In this country, most religious believers who diss Scientology self-identify as Christians. Christians, as in, people who go to a temple or church or some other kind of worship box to grovel to/”invite into their hearts” the ghost [3] of a 2000 year old Jewish zombie who, according to their holy book and their 2K+ year old theologies, was his own father (and who, therefore, impregnated his own virgin mother). This father-deity ordered mass murders of Egyptian babies and men women and children of other religions, sent a bear to maul children the for the crime of teasing a man about his male pattern baldness, hates foreskins for some reason but loves the smell of sacrificed animals, and, as per that book again, says that says disease comes from sinning and that a complicated ritual involving killing birds and wiping their blood on human body parts will cure leprosy…and then to worship this god you symbolically eat him (via crackers and juice or wine, which turn into the Jewish zombie’s skin and blood in your tummy  [4] ) and telepathically tell him you accept him as your master, so he can remove an evil force from your soul that is present in all humans because  6,000 years ago a rib-derived woman was convinced by a talking snake to eat from a magical but forbidden tree….

Yeah, that’s the ticket.

Cool story, bro.

Anyone who swallows that shit believes all or even some of that has little business criticizing Xenu, engrams, thetansauditing, and the whole lot of wackadoodle Scientology tenets.

Oh, but the fun continues. Many religious believers cap their anti-Scientology statements with, “Besides, it (Scientology) isn’t even a real religion!”

Excuse-moiself?

Scientology teaches crazy shit and asks you for money – of course it’s a real religion.

moneyisevil

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Department of Seasonal Poor Taste

Content warning:  Well, duh.

My (belated) Easter sex joke:

He is risen!
He is risen, indeed!  [5]

EBUNNY

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Department of Sometimes a Cigar is Just a Cigar…
But what the hell could this mean, Dr. Freud?

I Dreamed a Dream…that I was a guest artist with a Performance Art Troupe, and I had to deliver a pizza to Ronald Reagan.

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Department of Dreams Come True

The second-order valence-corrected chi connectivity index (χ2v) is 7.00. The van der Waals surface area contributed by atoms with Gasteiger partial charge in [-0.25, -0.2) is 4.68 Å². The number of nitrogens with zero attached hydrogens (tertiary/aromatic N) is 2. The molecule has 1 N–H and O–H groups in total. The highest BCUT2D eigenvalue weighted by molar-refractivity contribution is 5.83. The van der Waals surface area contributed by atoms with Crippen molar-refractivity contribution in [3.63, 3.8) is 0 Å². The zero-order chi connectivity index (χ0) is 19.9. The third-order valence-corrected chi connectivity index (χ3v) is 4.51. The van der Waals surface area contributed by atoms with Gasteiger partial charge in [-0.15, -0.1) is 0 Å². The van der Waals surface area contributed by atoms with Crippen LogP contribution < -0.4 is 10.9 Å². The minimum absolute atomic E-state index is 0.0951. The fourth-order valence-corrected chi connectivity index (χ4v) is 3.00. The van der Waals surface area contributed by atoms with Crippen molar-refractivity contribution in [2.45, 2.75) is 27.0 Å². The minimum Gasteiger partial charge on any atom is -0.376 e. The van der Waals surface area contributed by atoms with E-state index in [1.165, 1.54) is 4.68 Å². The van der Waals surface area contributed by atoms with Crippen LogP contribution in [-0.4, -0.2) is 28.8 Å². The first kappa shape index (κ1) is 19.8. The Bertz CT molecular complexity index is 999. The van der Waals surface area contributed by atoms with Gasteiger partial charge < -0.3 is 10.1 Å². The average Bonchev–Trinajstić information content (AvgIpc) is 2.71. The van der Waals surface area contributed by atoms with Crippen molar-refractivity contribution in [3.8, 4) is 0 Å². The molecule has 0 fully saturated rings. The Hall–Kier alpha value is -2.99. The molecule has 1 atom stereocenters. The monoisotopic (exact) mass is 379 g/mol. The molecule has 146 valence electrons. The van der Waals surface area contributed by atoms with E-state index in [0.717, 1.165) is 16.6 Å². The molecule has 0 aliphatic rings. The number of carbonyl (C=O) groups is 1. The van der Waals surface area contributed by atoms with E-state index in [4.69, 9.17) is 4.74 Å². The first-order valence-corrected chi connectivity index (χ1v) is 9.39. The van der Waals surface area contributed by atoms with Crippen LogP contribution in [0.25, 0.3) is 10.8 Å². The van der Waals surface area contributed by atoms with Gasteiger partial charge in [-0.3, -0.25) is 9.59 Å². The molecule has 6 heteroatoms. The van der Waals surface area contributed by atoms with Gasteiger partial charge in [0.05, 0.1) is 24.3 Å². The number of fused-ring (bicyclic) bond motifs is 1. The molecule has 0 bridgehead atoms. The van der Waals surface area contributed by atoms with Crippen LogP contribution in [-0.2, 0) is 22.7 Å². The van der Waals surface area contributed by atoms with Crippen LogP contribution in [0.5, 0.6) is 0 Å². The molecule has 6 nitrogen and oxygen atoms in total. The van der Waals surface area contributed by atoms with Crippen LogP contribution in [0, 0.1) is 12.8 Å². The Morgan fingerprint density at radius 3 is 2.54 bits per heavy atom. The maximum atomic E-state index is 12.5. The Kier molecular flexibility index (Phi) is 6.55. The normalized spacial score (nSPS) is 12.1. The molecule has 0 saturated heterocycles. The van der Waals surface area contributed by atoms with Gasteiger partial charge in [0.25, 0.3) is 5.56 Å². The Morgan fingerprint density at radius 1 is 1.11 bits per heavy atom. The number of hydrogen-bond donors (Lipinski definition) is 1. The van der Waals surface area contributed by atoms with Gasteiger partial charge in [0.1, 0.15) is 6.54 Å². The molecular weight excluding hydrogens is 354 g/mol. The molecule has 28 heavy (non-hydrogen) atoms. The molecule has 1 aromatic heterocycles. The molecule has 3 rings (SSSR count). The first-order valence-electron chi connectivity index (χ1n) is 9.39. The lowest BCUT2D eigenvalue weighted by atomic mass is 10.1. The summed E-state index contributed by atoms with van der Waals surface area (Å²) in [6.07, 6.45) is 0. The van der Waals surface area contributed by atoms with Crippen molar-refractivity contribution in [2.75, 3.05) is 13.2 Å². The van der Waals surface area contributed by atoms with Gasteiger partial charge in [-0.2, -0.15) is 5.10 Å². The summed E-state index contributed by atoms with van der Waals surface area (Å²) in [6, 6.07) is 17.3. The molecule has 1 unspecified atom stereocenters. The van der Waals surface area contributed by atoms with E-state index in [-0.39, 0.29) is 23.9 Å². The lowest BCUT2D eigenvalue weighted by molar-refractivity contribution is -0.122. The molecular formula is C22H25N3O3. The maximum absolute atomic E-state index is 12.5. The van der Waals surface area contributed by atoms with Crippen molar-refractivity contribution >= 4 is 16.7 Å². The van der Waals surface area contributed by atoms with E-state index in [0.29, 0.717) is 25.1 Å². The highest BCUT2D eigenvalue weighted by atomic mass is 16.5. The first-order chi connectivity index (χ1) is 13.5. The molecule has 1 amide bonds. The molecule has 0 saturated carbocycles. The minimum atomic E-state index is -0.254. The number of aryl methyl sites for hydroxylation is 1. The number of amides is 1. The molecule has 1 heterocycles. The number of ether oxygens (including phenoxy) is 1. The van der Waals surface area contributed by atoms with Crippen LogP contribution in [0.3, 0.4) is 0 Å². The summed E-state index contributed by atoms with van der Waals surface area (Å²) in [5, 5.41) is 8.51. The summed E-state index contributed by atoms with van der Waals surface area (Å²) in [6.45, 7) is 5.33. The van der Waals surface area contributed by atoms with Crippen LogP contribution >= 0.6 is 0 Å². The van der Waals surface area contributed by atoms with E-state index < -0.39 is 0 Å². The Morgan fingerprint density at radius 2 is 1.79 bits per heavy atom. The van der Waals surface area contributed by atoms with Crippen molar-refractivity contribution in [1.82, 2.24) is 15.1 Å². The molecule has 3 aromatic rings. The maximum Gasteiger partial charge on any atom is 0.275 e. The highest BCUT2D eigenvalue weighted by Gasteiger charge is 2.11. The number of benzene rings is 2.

A recent edition of Science Friday reported on how some British scientists are tackling the problem of detecting sewer misconnections that can lead to discharge of wastewater into to rivers: by using tampons soaked in optical brighteners to serve as pollution detectors.

The story, presented during SF host Ira Flatow’s interview with science reporter Arielle Duhaime-Ross, contained a brief but entertaining discussion of, and I quote,

“…planting tampons in manholes.”

Aside from delivering pizza to former presidents, planting tampons in manholes is my dream come true. Also, I expect it might make a compelling platform for the next presidential candidate:

“A chicken in every pot!
A car in every garage!
A tampon in every manhole!”

Calm down, guys, it's just science.

Calm down, guys, it’s just science.

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Department of I Am So Going To Do This Someday
Performance Art Idea # 2507

Props: plastic bag; realistic-looking dog feces substitute.

This performance will entail going out for a walk – in the afternoon, perhaps? – on a sunny day, when there are a lot of neighbors out and about, doing yard work or watching their grandkids play or whatnot. I will be toting one of those empty plastic doggie waste bags (the stunt poop will be hidden in my jacket pocket) [6] but, as per usual for moiself since I am not a dog owner, I will walking sans canine accompaniment. When I return from my walk I will be clutching the now-full-of-feces plastic bag (which, as every dog walker knows, will festively swing from my wrist with my every step). Still, no dog in sight.

yeahright

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Spring language Lexicon: The Continuation

In last Friday’s blog we learned the difference between Doot-doots and Deet-deets. This week’s lesson features Neng-nengs and darby. Both are nouns, both come from two of my college roommates’ special family words.

Neng-nengs: a pair of old, well-worn, comfy pajamas, or the emotional equivalent of such, which induces a feeling of well-being, contentment, and security.

Darby: a visible bruise of unidentified origin. (“I don’t recall having bumped my leg against anything, so how did I get that darby on my shin?”).